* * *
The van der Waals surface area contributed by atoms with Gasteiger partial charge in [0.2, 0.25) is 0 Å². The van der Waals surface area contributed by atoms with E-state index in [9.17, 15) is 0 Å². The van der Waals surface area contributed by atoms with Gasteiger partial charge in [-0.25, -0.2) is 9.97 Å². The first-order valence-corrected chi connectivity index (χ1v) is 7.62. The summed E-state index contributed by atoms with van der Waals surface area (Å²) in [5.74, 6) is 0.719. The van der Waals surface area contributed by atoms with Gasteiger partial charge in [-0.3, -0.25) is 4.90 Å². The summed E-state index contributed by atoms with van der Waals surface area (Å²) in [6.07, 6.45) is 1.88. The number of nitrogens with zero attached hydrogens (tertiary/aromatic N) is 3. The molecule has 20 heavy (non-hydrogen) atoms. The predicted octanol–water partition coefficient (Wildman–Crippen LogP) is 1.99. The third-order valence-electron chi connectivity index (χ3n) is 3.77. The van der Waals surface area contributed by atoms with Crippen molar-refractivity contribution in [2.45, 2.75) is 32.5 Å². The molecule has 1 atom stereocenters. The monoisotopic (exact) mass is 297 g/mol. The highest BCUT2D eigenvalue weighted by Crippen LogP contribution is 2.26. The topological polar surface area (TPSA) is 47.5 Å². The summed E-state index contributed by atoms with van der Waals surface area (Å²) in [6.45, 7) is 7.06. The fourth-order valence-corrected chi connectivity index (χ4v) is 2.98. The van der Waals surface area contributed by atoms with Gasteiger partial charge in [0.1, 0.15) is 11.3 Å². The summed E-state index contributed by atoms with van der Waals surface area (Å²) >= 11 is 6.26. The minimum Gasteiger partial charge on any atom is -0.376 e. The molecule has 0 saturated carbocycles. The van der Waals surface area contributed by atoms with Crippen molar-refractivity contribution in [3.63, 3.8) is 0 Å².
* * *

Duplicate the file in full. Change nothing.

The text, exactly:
The van der Waals surface area contributed by atoms with Gasteiger partial charge in [0.2, 0.25) is 0 Å². The van der Waals surface area contributed by atoms with E-state index in [9.17, 15) is 0 Å². The van der Waals surface area contributed by atoms with Gasteiger partial charge in [-0.25, -0.2) is 9.97 Å². The first-order valence-corrected chi connectivity index (χ1v) is 7.62. The summed E-state index contributed by atoms with van der Waals surface area (Å²) in [5.74, 6) is 0.719. The van der Waals surface area contributed by atoms with Gasteiger partial charge in [-0.3, -0.25) is 4.90 Å². The summed E-state index contributed by atoms with van der Waals surface area (Å²) in [6.07, 6.45) is 1.88. The number of nitrogens with zero attached hydrogens (tertiary/aromatic N) is 3. The molecule has 20 heavy (non-hydrogen) atoms. The predicted octanol–water partition coefficient (Wildman–Crippen LogP) is 1.99. The third-order valence-electron chi connectivity index (χ3n) is 3.77. The van der Waals surface area contributed by atoms with Crippen molar-refractivity contribution in [2.45, 2.75) is 32.5 Å². The molecule has 1 atom stereocenters. The monoisotopic (exact) mass is 297 g/mol. The highest BCUT2D eigenvalue weighted by Crippen LogP contribution is 2.26. The topological polar surface area (TPSA) is 47.5 Å². The summed E-state index contributed by atoms with van der Waals surface area (Å²) in [6.45, 7) is 7.06. The fourth-order valence-corrected chi connectivity index (χ4v) is 2.98. The van der Waals surface area contributed by atoms with Gasteiger partial charge in [0.1, 0.15) is 11.3 Å². The summed E-state index contributed by atoms with van der Waals surface area (Å²) >= 11 is 6.26. The minimum Gasteiger partial charge on any atom is -0.376 e. The molecule has 0 saturated carbocycles. The van der Waals surface area contributed by atoms with Crippen molar-refractivity contribution in [3.63, 3.8) is 0 Å².